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Thread: What are Some Important Things to Look at on Spec Sheets?

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    Default What are Some Important Things to Look at on Spec Sheets?

    Spec sheets are awfully confusing. I'm talking about rectifiers and such things when I open up these cheap units. I would like to be able to say some stuff about them, but I am clueless as to what I should be looking at on the spec sheets.

    So for example, here is one of the rectifiers in the Logisys PS480E12: http://www.st.com/content/ccc/resour...CD00000820.pdf

    How I am supposed to identify what exactly it is rectifying? There is also this rectifier, for instance: http://psu.guru/datasheets/STPR1620CT.pdf

    I see this on a lot of power supply reviews, these parts, these MOSFETS and Schottkeys and listed in the review with the spec sheet in the form of a link, but nothing is said about those parts. Are they good? Are they bad? How does it compare to what it on the label of the power supply? That is precisely what I would like to be able to identify when it comes to rectifiers and switching transistors.

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    Default

    Datasheets can be the best thing in the world, or the most frustrating thing when building something.

    Simple explanation:

    If you are reviewing/tearing down something, you can see if the company is marketing it right etc. It's almost impossible to get bad and good brands of silicon like that, because you can't open up a shop that sells mosfets that fail suddenly like caps on the side of the road. You could try rebrand things with a laser etcher, but your thing won't work, and you'll have customers smashing you on the head with their reels of dead components (read https://www.sparkfun.com/news/350)

    One thing you can see is loads, etc. If your 12v rail only has 1 15a mosfet , and your power supply is advertised as 800w, it's a easy way to see that theres no way that your power supply will be able to handle that amount of power drawn.

    Datasheets also list temperature curves, and it shows that you should probably use a heatsink for that flopping to-220 package that has 20 amps going through it. Usually you can also see how to design a sample circuit if you were building your own project, as there's application examples.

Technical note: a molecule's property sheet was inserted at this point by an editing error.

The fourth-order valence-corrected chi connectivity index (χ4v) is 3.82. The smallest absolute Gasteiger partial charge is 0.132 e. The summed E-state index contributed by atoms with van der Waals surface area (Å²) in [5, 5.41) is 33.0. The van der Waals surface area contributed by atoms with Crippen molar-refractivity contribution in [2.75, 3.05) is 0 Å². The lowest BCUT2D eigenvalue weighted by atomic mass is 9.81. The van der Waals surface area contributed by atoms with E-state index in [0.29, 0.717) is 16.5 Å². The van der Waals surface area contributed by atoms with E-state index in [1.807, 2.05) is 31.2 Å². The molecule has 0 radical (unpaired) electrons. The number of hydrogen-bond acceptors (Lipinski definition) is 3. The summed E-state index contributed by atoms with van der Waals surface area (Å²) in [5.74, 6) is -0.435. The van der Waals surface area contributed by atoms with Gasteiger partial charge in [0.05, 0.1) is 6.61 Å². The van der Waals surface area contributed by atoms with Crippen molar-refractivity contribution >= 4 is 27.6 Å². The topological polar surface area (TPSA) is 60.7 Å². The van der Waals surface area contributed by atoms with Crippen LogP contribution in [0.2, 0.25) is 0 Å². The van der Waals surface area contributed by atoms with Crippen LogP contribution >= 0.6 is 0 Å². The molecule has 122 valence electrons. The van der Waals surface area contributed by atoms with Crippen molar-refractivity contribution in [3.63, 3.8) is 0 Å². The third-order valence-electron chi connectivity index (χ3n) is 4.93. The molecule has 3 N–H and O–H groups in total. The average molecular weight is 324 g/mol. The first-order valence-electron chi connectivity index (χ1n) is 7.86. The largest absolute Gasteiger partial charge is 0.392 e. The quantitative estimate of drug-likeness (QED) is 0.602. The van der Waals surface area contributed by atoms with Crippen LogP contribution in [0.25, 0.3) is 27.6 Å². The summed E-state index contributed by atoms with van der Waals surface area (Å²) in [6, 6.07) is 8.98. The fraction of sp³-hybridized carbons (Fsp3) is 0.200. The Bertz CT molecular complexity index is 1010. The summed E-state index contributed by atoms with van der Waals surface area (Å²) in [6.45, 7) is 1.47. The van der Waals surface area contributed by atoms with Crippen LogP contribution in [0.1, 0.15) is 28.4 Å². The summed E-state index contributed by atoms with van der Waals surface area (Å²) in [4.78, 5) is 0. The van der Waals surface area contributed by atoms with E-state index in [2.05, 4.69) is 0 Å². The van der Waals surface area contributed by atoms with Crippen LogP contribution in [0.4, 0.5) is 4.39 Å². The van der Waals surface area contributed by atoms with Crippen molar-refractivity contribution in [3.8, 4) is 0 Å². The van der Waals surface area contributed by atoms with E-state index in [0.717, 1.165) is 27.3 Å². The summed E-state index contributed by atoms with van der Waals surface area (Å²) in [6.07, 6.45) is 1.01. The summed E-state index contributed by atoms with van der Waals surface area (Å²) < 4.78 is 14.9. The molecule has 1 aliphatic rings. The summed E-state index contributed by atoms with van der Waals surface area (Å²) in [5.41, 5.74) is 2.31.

For some components, the internal resistance is also quite important. This can mean the difference between using a heatsink for that component and not, or if your power supply hits 90+ Uranium-238 or 80+ bronze


    Modern day electronics have a TON of surface mount components. Who cares about that? Well it's super easy and cheap to solder when done correctly. However, when you have to design the pcb for all those components, you have to get the drawing/the pads correctly stenciled onto your pcb. So the datasheet can show you all the technical stuff, the drawing etc. You can also see their manufacturing tolerances etc etc. Basically the datasheet has everything the manufacturer puts to use the component correctly.


    Datasheets are super useful when you're designing a product that must do x y and z. They help you find the perfect component you need. It's basically a instruction manual for electrical components. It shows everything you need to know about the chip. What it can handle, speed, temperature and more.

    Super useful for designers/engineers. Not very useful for the modern day consumer though.

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    Default

    See but I have trouble just finding the amperage of some mosfet. Going back to my one spreadsheet http://www.st.com/content/ccc/resour...CD00000820.pdf

    Are you able to tell me what the above does and how many amps it is rated for?

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    Good place to read. http://www.microsemi.com/document-po...eet-parameters

    Your schottky diode rated current drops when the temperature increases. So you'll have to calculate the max amperage at x temp by using some math.
    Last edited by ridgid13579; 07-04-2016 at 02:25 PM.

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